With stunning views of the Mediterranean from a rocky cliff on the Cote d’Azur, it’s a cultural hub, in that it has been rented out for Christian Dior fashion shows, Cannes Film Festival parties and private galas. But what should become of it now?
The Palais Bulles is part of a long history of artist homes along the French Riviera which I’m slowly exploring. Henri Matisse made nearby Nice his home in the 1930s, while artist Jean Cocteau lived at the Villa Santo Sospir on Cap Ferrat for months, hand-painting its walls. Another designer, Karl Lagerfeld, could be found at the Villa la Vigie not far from furniture designer and architect Eileen Gray’s white, minimal, 1929 villa. Not forgetting the final home of Pablo Picasso in Mougins which still stands today, though privately owned.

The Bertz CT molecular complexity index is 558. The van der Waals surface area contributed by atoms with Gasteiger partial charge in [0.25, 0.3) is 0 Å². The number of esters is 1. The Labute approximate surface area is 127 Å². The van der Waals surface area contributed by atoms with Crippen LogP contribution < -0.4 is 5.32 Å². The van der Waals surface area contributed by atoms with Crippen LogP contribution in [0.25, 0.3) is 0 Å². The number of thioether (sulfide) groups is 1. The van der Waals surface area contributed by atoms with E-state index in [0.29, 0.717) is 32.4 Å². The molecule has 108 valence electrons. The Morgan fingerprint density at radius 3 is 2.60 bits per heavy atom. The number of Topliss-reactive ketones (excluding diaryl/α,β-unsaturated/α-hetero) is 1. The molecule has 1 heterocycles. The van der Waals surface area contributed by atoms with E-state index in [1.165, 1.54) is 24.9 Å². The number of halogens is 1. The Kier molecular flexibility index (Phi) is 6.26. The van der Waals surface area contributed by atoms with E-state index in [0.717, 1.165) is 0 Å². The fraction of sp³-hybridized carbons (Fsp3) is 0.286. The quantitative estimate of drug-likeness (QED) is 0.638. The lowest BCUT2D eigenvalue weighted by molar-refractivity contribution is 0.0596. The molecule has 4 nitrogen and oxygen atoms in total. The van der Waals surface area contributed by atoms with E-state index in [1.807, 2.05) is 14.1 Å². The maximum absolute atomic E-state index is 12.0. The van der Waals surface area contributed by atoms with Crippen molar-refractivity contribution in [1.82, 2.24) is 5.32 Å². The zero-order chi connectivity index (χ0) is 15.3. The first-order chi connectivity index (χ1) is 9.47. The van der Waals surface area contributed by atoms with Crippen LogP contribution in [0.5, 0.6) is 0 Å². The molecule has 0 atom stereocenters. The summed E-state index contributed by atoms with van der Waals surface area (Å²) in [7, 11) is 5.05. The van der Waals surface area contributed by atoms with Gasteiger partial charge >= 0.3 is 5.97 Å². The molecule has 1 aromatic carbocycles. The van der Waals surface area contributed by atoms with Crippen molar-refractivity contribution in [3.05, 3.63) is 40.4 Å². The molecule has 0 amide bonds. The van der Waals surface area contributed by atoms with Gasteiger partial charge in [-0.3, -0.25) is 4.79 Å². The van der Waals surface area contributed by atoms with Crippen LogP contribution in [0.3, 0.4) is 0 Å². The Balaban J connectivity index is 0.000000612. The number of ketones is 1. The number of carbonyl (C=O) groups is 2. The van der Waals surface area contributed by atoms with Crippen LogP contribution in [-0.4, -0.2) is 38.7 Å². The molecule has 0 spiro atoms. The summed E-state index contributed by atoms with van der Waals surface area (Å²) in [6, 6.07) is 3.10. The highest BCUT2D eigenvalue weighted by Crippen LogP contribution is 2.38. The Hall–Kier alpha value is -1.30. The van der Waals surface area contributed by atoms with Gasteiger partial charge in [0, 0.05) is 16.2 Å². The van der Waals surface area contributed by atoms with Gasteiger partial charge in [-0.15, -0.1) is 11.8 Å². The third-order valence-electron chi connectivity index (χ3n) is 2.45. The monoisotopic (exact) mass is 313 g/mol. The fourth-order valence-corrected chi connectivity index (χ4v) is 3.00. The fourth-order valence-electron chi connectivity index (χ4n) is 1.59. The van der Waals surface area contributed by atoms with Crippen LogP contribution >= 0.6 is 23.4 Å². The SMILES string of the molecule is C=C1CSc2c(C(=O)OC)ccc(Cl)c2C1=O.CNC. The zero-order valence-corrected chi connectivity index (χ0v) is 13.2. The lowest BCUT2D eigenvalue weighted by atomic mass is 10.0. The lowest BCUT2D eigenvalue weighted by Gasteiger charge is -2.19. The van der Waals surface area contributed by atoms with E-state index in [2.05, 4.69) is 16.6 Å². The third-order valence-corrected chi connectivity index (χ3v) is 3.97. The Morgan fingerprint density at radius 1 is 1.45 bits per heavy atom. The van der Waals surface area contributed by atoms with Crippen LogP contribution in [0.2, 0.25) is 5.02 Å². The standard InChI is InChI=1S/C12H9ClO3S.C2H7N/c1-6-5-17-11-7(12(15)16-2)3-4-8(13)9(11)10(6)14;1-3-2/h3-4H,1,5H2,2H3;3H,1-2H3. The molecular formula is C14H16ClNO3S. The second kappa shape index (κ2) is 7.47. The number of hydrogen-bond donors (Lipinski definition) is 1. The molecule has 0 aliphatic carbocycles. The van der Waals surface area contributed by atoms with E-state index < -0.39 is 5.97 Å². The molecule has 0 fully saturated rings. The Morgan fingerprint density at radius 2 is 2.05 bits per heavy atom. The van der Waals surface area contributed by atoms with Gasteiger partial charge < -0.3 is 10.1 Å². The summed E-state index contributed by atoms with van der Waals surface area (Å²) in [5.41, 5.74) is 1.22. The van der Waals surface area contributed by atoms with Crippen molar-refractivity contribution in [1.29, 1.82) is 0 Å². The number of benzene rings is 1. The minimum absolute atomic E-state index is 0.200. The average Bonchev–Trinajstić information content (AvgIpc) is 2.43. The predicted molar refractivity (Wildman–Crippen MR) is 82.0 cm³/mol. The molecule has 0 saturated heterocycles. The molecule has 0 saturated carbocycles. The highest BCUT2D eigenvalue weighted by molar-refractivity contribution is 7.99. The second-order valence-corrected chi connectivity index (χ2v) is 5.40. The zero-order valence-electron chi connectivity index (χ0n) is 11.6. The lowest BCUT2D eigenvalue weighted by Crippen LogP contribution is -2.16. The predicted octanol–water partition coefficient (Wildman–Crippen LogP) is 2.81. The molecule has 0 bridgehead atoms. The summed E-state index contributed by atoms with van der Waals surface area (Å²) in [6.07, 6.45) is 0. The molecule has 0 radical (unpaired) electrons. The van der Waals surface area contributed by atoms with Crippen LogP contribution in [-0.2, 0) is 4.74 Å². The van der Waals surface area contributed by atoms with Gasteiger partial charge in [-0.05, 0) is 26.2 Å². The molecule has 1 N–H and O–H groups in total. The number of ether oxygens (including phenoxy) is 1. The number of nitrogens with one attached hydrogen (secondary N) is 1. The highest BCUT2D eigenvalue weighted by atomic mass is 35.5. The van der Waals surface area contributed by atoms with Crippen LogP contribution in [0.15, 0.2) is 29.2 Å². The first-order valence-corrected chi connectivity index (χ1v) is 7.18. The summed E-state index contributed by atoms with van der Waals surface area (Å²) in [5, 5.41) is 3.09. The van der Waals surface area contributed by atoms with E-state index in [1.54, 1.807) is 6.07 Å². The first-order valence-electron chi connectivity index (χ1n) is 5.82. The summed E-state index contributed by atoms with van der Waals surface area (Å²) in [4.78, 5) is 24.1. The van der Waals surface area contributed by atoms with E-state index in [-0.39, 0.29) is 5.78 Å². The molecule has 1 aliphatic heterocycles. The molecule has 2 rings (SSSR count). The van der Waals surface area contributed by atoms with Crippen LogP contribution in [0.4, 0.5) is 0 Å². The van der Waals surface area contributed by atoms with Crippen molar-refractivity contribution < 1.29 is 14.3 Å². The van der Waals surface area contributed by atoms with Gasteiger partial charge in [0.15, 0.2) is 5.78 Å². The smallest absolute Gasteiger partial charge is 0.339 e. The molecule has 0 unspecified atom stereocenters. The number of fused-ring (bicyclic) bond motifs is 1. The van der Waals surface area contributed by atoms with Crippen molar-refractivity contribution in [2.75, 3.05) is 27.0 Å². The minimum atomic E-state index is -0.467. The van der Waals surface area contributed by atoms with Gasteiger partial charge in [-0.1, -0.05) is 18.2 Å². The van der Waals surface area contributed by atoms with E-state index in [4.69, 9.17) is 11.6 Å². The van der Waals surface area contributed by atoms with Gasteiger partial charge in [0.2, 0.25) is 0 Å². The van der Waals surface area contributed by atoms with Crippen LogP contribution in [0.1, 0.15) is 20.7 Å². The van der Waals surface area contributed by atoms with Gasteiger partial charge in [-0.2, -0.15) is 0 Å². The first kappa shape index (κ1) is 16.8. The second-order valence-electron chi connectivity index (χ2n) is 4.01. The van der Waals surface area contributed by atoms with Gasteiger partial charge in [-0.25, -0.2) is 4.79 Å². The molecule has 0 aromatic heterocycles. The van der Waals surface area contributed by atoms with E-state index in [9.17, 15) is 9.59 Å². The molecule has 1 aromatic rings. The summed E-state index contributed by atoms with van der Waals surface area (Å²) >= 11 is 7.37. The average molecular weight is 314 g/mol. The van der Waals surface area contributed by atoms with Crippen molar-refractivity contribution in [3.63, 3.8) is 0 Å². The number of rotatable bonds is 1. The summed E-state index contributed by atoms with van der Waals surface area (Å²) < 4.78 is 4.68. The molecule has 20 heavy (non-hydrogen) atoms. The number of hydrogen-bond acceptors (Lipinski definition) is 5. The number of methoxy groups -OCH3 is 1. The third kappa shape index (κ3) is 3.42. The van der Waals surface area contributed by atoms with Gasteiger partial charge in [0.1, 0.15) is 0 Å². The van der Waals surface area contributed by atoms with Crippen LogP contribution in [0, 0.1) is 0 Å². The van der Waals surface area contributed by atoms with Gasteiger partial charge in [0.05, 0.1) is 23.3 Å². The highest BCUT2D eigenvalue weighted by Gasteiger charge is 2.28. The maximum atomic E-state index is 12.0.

We have a lot of villas with provenance down here on the coast. It’s a tradition that reveals how life has changed over the years. Palais Bulles deserves to be open, visited and appreciated. Even better if there is the possibility to do research, artist residencies, or site-specific projects, or have visits from architecture and design schools, for students, as it’s an important piece of architecture.
The architect, Lovag, first designed the Palais Bulles as an experiment. He saw architecture as a “form of play—spontaneous, joyful, full of surprise,” and hated the straight line. He once called the straight line “an aggression against nature,” which was pretty radical for its time.
Pierre Cardin was a great designer; his avant-garde style and spaces were legendary. He had a really long and wonderful life, let’s hope his Palais does too.
(All images courtesy of Getty Images)